On the 7th floor of Atlanta's historic Biltmore Hotel, high above the Bird and Lime e-scooters below, Paul Judge stands by a window. He points toward nearly every building within a few-block radius. "Five years ago, these spaces were all dirt," he says.
Now, they're full of startups--and Judge, a serial entrepreneur who's been on the tech scene for 21 years, is responsible for much of that growth. The cybersecurity firm he co-founded in 2011, Pindrop, occupies office space on three floors of the Biltmore. Judge's early stage venture capital firm, TechSquare Labs, is a five-minute walk away--and as he passes by, a man leans out the front door. "Hey, Paul!"
Judge is practically a celebrity in Atlanta's entrepreneur world, partly because he's the most accomplished black tech founder in the city. The 41-year-old Baton Rouge native moved here in 1995 to attend Morehouse College, and never left. After a few successful startups, he started using his capital to help other Atlanta-based entrepreneurs get off the ground. Now, a new generation of young and ambitious black founders are working to craft their own versions of his career path.
Atlanta has a 52 percent black population, according to census data, and it's brimming with entrepreneurs who benefit from what Judge describes as the "three Cs"--colleges, corporations, and culture. Atlanta's schools--including Georgia Tech, Georgia State, and black universities like Morehouse College and Spelman College--are churning out talented black developers and engineers. Pair that with the city's thriving black culture--from actors and musicians like Tyler Perry, Donald Glover, and Outkast to politicians like John Lewis and current mayor Keisha Lance Bottoms--and the result is what Mike Ross, a local black angel investor, describes as an atmosphere "like Harlem was in the '20s."
Three years ago, entrepreneurs Ryan Wilson and T.K. Petersen opened The Gathering Spot, a private membership club created to build community between black entrepreneurs from local colleges, Atlanta's celebrities, and executives from corporations like Coca-Cola and Home Depot. "The Gathering Spot, humbly, has become one of the places in town where people know that important conversations are going to be held," Wilson says. "We've been fortunate that other people have come to see this space as one of those central places where you can connect with people."
His proof: The club has more than 1,000 members, including founders of black-led startups like consumer robotics maker Monsieur, political engagement app Empowrd, and visual recognition tech company Partpic, which was sold to Amazon for an undisclosed sum in 2016. In particular, Partpic co-founder Jewel Burks Solomon, 29, is one of the city's most recent success stories.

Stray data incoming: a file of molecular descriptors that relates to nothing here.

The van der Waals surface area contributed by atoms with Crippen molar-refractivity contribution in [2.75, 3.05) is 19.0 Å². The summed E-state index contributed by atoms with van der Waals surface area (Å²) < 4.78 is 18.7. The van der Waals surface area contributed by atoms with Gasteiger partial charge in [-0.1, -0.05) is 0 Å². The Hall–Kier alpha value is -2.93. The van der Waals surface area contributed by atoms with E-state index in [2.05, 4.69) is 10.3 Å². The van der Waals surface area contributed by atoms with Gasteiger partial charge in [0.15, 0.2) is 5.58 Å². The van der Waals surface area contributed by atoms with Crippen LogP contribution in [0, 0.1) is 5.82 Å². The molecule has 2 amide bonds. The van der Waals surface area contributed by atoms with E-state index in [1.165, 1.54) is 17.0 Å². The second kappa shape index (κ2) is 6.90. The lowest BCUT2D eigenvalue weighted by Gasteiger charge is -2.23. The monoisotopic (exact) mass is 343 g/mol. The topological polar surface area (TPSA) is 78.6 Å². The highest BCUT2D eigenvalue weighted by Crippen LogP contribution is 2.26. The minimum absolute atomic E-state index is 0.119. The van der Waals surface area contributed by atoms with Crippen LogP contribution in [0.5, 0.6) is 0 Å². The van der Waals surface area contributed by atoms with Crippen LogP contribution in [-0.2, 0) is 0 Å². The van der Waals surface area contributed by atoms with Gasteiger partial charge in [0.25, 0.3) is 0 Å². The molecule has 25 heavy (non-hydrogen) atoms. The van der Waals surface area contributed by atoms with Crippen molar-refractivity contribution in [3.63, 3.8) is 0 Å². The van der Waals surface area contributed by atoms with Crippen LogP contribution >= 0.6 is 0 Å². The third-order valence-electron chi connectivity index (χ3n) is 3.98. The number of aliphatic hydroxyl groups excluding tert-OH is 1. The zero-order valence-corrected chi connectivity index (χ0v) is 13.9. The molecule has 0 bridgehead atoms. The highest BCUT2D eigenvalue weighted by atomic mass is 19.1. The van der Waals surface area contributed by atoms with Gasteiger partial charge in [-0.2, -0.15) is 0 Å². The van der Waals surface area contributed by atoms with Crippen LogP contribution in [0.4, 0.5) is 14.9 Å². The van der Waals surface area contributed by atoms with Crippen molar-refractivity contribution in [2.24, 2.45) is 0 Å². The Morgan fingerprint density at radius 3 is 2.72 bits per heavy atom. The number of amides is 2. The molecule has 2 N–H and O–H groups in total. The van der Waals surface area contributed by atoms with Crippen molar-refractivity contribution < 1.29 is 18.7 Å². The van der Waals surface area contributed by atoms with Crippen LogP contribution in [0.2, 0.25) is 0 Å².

Growing up in Nashville, Burks Solomon dreamed of moving to Atlanta and starting a business. Upon doing it in 2013, she found plenty of like-minded black entrepreneurs experiencing a common challenge: difficulty securing funding. Of the $2 million Burks Solomon raised for Partpic, only $25,000 of it came from a local source--Ross, one of the city's few black angel investors.
"Atlanta has a high population of black entrepreneurs. The investor landscape doesn't necessarily look the same," explains Burks Solomon. "I'm a black person, and I'm also a woman--and if you look at the numbers, we don't get invested in at the same rate as our white male counterparts."
Shawn Wilkinson, founder of blockchain cloud storage company Storj, faced similar hurdles when he was trying to fundraise in 2015. "Then I brought on an older, white co-founder," says Wilkinson, who's 27 years old and black. "And suddenly, we're just getting so many more leads and actually closing deals." The company has since raised $33 million over seven funding rounds, according to Wilkinson.
Some of Atlanta's black founders believe they can change that equation by building or selling successful companies and then investing in other black founders. "We're trying to create this momentum where we can start having major exits or major growth in our businesses to really start shaping the ecosystem," says Candace Mitchell, 31, founder of Atlanta-based digital hair-care startup Myavana.
Burks Solomon is already leading the way. She's helped fund five minority-led startups since selling Partpic, including a surplus food management platform called Goodr and The Gathering Spot. And successful companies are emerging--the increasingly popular online scheduling tool Calendly, for example, was founded by Tope Awotona, an Atlanta-based native Nigerian.
Black entrepreneurs in other parts of the country are taking notice. In December, Tristan Walker sold his personal care business, Walker & Company Brands, to Procter & Gamble. Rather than relocate his operations from Silicon Valley to P&G's Cincinnati headquarters, he threw a curve ball: The company would be moving to Atlanta. "I've been spending more time over the past year in Atlanta, and I get this feeling that I had back in 2008 when I came to the Bay Area where you knew something was about to pop off," Walker explains. "I feel that way in Atlanta now across every industry."
Morgan DeBaun, founder of Los Angeles-based Blavity, agrees. "There's more diversity of ideas, industries, thought, and ethnicities in Atlanta," she says of the southern city, where she opened her black media company's new technology office in June. "Even if I didn't have a black company, I would still probably put my company in a place that has diverse people. Which does not happen in San Francisco--which I lived in long enough to know."